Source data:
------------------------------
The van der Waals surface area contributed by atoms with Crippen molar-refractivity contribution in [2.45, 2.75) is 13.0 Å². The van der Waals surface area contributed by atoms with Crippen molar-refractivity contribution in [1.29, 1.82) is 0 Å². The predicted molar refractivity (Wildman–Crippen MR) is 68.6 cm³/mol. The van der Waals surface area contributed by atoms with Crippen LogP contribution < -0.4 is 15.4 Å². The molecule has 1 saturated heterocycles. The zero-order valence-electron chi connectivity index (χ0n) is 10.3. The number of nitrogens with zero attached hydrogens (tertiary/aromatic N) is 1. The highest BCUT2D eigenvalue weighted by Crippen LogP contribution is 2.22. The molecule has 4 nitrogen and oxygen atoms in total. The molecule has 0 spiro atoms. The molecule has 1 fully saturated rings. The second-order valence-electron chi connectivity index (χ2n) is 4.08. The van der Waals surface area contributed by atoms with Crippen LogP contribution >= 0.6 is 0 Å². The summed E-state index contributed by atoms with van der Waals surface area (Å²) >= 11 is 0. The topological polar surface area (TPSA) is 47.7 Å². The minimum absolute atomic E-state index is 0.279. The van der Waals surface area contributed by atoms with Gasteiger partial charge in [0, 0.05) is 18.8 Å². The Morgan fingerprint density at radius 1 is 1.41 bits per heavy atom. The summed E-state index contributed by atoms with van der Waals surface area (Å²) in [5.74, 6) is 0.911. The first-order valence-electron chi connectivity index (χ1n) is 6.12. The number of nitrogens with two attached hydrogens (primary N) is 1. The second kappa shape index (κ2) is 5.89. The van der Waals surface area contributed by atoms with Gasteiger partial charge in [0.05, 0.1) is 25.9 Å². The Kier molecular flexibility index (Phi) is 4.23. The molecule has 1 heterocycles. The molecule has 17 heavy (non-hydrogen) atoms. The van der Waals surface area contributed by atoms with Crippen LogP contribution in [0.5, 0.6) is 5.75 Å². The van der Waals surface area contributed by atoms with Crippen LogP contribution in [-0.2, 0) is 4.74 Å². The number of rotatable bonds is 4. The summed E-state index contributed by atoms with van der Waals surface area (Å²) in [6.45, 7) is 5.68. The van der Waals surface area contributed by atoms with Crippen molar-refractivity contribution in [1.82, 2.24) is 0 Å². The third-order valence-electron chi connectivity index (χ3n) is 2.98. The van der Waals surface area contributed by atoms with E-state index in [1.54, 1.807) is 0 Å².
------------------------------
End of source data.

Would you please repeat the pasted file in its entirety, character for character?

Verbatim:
The van der Waals surface area contributed by atoms with Crippen molar-refractivity contribution in [2.45, 2.75) is 13.0 Å². The van der Waals surface area contributed by atoms with Crippen molar-refractivity contribution in [1.29, 1.82) is 0 Å². The predicted molar refractivity (Wildman–Crippen MR) is 68.6 cm³/mol. The van der Waals surface area contributed by atoms with Crippen LogP contribution < -0.4 is 15.4 Å². The molecule has 1 saturated heterocycles. The zero-order valence-electron chi connectivity index (χ0n) is 10.3. The number of nitrogens with zero attached hydrogens (tertiary/aromatic N) is 1. The highest BCUT2D eigenvalue weighted by Crippen LogP contribution is 2.22. The molecule has 4 nitrogen and oxygen atoms in total. The molecule has 0 spiro atoms. The molecule has 1 fully saturated rings. The second-order valence-electron chi connectivity index (χ2n) is 4.08. The van der Waals surface area contributed by atoms with Crippen LogP contribution >= 0.6 is 0 Å². The summed E-state index contributed by atoms with van der Waals surface area (Å²) >= 11 is 0. The topological polar surface area (TPSA) is 47.7 Å². The minimum absolute atomic E-state index is 0.279. The van der Waals surface area contributed by atoms with Gasteiger partial charge in [0, 0.05) is 18.8 Å². The Morgan fingerprint density at radius 1 is 1.41 bits per heavy atom. The summed E-state index contributed by atoms with van der Waals surface area (Å²) in [5.74, 6) is 0.911. The first-order valence-electron chi connectivity index (χ1n) is 6.12. The number of nitrogens with two attached hydrogens (primary N) is 1. The second kappa shape index (κ2) is 5.89. The van der Waals surface area contributed by atoms with Gasteiger partial charge in [0.05, 0.1) is 25.9 Å². The Kier molecular flexibility index (Phi) is 4.23. The molecule has 1 heterocycles. The molecule has 17 heavy (non-hydrogen) atoms. The van der Waals surface area contributed by atoms with Crippen LogP contribution in [0.5, 0.6) is 5.75 Å². The van der Waals surface area contributed by atoms with Crippen LogP contribution in [-0.2, 0) is 4.74 Å². The number of rotatable bonds is 4. The summed E-state index contributed by atoms with van der Waals surface area (Å²) in [6.45, 7) is 5.68. The van der Waals surface area contributed by atoms with Crippen molar-refractivity contribution in [1.82, 2.24) is 0 Å². The third-order valence-electron chi connectivity index (χ3n) is 2.98. The van der Waals surface area contributed by atoms with E-state index in [1.54, 1.807) is 0 Å².